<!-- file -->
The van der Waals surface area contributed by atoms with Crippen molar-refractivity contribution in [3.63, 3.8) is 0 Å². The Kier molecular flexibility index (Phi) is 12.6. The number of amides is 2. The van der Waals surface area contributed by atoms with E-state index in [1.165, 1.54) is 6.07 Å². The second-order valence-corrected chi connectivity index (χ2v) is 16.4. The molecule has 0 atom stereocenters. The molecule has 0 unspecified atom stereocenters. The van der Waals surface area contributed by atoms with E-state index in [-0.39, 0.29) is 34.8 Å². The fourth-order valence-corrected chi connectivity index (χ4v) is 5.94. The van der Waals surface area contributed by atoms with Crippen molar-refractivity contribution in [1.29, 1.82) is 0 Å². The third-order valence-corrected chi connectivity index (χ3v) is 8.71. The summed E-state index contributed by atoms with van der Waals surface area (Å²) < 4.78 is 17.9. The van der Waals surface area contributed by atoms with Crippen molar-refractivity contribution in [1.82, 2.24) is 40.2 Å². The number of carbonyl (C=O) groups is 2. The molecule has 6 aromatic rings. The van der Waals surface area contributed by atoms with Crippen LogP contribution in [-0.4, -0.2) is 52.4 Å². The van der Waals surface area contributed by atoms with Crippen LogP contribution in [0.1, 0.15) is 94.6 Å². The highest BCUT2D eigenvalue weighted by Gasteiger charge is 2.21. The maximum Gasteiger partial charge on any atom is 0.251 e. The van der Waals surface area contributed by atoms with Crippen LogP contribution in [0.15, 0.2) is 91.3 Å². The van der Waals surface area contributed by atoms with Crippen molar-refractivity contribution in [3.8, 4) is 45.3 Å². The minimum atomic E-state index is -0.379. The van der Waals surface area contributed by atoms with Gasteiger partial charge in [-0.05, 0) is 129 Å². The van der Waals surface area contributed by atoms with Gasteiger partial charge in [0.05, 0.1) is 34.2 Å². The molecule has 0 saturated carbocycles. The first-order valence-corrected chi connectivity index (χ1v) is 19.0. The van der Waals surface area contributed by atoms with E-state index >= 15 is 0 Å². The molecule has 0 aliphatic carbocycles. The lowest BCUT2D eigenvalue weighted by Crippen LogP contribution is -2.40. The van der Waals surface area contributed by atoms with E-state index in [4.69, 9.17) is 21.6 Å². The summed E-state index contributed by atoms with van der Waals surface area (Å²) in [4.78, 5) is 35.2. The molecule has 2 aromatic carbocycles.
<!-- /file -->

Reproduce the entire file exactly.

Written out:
The van der Waals surface area contributed by atoms with Crippen molar-refractivity contribution in [3.63, 3.8) is 0 Å². The Kier molecular flexibility index (Phi) is 12.6. The number of amides is 2. The van der Waals surface area contributed by atoms with E-state index in [1.165, 1.54) is 6.07 Å². The second-order valence-corrected chi connectivity index (χ2v) is 16.4. The molecule has 0 atom stereocenters. The molecule has 0 unspecified atom stereocenters. The van der Waals surface area contributed by atoms with E-state index in [-0.39, 0.29) is 34.8 Å². The fourth-order valence-corrected chi connectivity index (χ4v) is 5.94. The van der Waals surface area contributed by atoms with Crippen molar-refractivity contribution in [1.29, 1.82) is 0 Å². The third-order valence-corrected chi connectivity index (χ3v) is 8.71. The summed E-state index contributed by atoms with van der Waals surface area (Å²) < 4.78 is 17.9. The van der Waals surface area contributed by atoms with Crippen molar-refractivity contribution in [1.82, 2.24) is 40.2 Å². The number of carbonyl (C=O) groups is 2. The molecule has 6 aromatic rings. The van der Waals surface area contributed by atoms with Crippen LogP contribution in [-0.4, -0.2) is 52.4 Å². The van der Waals surface area contributed by atoms with Crippen LogP contribution in [0.1, 0.15) is 94.6 Å². The highest BCUT2D eigenvalue weighted by Gasteiger charge is 2.21. The maximum Gasteiger partial charge on any atom is 0.251 e. The van der Waals surface area contributed by atoms with Crippen LogP contribution in [0.15, 0.2) is 91.3 Å². The van der Waals surface area contributed by atoms with Crippen molar-refractivity contribution in [3.8, 4) is 45.3 Å². The minimum atomic E-state index is -0.379. The van der Waals surface area contributed by atoms with Gasteiger partial charge in [-0.05, 0) is 129 Å². The van der Waals surface area contributed by atoms with Gasteiger partial charge in [0.05, 0.1) is 34.2 Å². The molecule has 0 saturated carbocycles. The first-order valence-corrected chi connectivity index (χ1v) is 19.0. The van der Waals surface area contributed by atoms with E-state index >= 15 is 0 Å². The molecule has 0 aliphatic carbocycles. The lowest BCUT2D eigenvalue weighted by Crippen LogP contribution is -2.40. The van der Waals surface area contributed by atoms with E-state index in [4.69, 9.17) is 21.6 Å². The summed E-state index contributed by atoms with van der Waals surface area (Å²) in [4.78, 5) is 35.2. The molecule has 2 aromatic carbocycles.